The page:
Once qualifications resume, I'm moving through a motley mass of humanity. Primarily male, primarily in shorts. All sweaty. Going with the flow, I'm steered along through the smells of roasting hot dogs, fried dough, beef. Nobody can see the track, only hear the shrill keening of the 700-hp engines that can rev to 19,000 rpm. Fans shove a little, politely overtake. I notice more father/daughter duos bonding in the great, steamy cattle car of general admission. The movement is wonderfully directionless. Everyone seems in a good, stinky mood.
Leaving, my straw hat bobs in a sea of red Ferrari caps all the way to the glutted Métro entrance. In the subway car, a local asks me who took the pole.
Sounding apologetic, he says that he wasn't at the track today. He nods down at his girlfriend and her daughter, sitting knee-to-knee. Crosses dangle between their cleavages. They're dressed to kill. The threesome is bound for the F1 party on Crescent Street, the guy says. For the dancing.
I'm soon there myself, looking at custom cars with TV screens in the headrests and gull-wing doors. A speed painter is knocking off artsy versions of F1 cars. Revelers, hangers-on, the drunk, and the sober all blend in one impenetrable mass in front of Newtown, rock blasting and gawkers gawking from the upper deck. Roy Ritchie, the Detroit-based photographer who has joined me, holds his camera high overhead and snaps away.
Rip Martin is a fan's fan. He raced in Europe, used to follow the whole Grand Prix circuit, and this year will attend four races. Speaking through a drooping gray moustache, eyes hidden by big shades, Rip says his wife, Debra, loves F1, too. "On our first date, to impress her, I took her to Monte Carlo." Did it work? "Of course!"
Kim Reimer is a hoot. A Ferrari appears to have landed on his head. He made it himself, one of six, a different head-topping model each year to stay current. "They keep changing the car," he laments, with a painful squint. Reaching up and feeling around, he says, "They changed the nose this year." He aims an arm, carefully, so he doesn't drop the car off his head, toward the bleachers. "My daughter's in the stands. She usually wears last year's model. This year, she refused."
I don't wonder why.
Fans pass us quickly, purposefully, intent on reaching seats, if they have seats. I talk to two F1 virgins: first race, wired, expectant. When I ask Haifa Saadaoui and Ines Ben Mokhtar, both from Tunisia, what they like best, they say in unison, like they've rehearsed this, arms around each other's shoulders, "The ambience!"
Then the Snowbirds from Canada's Air Force bank around in tight formation, buzz the track, the national anthem plays, and it's time to start your engines, gentlemen.
After the start, which reaches my ears from a great distance, I'm unable to even see the hairpin, so I throw in the general admission towel. I retreat to the BMW hospitality tent, a tad embarrassed to abandon my fellow fans in the trenches but curious to actually see a little of the action.
I glue myself to a flat screen. It's all too predictable at first: Hamilton, Kubica, Räikkönen - 1, 2, 3. Some skillful passing further back, thankfully. The surface is OK (midnight rush paving did the trick), speeds are high. Then there's a quirky accident, something common in a parking lot. Exiting the pits, Kubica and Räikkönen stop at a red light, but Hamilton doesn't see it. He bashes into the Ferrari. Both cars are out. Later, revealing his irrepressible humor and one of the reasons fans are taking to him, Kubica will thank Hamilton for hitting the Finn instead of him.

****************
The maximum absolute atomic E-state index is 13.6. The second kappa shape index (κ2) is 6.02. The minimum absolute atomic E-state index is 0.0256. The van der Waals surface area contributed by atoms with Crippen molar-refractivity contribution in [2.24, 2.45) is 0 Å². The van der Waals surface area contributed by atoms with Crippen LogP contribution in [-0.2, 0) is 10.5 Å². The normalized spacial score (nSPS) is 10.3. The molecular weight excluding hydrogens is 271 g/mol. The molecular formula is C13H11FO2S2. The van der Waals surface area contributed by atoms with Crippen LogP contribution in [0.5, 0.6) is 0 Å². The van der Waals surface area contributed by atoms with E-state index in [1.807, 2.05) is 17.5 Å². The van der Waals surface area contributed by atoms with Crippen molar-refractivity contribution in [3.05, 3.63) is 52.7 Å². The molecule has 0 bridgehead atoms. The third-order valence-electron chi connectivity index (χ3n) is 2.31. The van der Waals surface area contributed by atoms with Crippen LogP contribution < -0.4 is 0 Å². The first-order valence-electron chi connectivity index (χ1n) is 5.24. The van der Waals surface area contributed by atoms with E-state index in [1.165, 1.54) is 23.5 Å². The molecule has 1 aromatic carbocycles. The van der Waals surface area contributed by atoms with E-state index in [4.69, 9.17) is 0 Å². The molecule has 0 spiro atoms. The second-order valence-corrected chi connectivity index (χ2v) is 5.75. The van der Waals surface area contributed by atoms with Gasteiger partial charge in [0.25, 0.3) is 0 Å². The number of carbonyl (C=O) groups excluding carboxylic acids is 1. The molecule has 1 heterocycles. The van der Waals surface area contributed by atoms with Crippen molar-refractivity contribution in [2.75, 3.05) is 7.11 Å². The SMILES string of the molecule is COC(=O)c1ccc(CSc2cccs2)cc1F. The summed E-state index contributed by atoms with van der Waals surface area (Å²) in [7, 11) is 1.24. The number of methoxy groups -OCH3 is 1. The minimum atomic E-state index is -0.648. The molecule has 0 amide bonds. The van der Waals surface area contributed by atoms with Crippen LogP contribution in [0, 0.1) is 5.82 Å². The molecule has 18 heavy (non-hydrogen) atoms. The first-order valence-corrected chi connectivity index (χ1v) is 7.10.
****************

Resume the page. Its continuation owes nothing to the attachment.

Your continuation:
After that, there's gutsy driving back in the pack, but Kubica gets the checkered flag. Fist pumping, like an alien in a huge helmet (it occurs to me: wouldn't it be cool if he slapped a Dalai Lama sticker on it for the Chinese Grand Prix?), Kubica hugs Theissen. Given the circumstances, it's a tarnished win, but a win nevertheless. Kubica's first, it puts him in front in the drivers' championship standings.
Now, to get out of here. It takes a while. Most memorable moment? Two fans talking, their cooler bumping the back of my legs.
"Hell of a race. Storybook ending."
"You never know."
Well, I know. Next year, I'm getting grandstand seats. You can't see squat for $75, the general admission tab just for today. The ambience was great, my driver won, and next year I hope to see new, fast, pacesetting technology, find Max Mosley retired, and Kubica defending his 2008 championship crown. The Sirens got me.
Until then, vive le Québec!
Formula BMW Americas
BMW runs a young-driver development program called Formula BMW Americas as part of a global effort to put winners into single-seaters. In Montreal, the future prospects had three days of practice, qualifications, and racing - just like the F1 guys - honing skills and competing in racing's minor leagues on a world-class circuit. They drove entry-level FB2 cars with four-cylinder engines derived from a BMW production motorcycle, the K1200RS. An FB02 has full safety features and accelerates from 0 to 60 mph in less than four seconds. A typical F1 car, in comparison, can go from 0 to 100 mph and back to a stop in about five seconds.
Two of the drivers, Mikaël Grenier, 15, and Maxime Pelletier, 17, are from Quebec. In Saturday's race, Pelletier placed second, and Grenier third, in a field of sixteen. "It was nice to do the podium on my own track," Grenier said. But Sunday's race was dispiriting. "I was in the game; I was fast," said Pelletier. "Then I had a collision." As for Grenier, he said, "The car was perfect; I had the fastest lap. Then I broke a wing." Both finished well back in the pack. Later, a ruling came down from the race stewards about a violation on Saturday. Dismayed, the two teenage racers learned they had both been disqualified.
From such experiences may come the complex alchemy to forge a winner. The Formula BMW Americas series culminates at the Brazilian Grand Prix in early November. Follow Grenier, Pelletier, and other talented young drivers at www.formulabmw.com.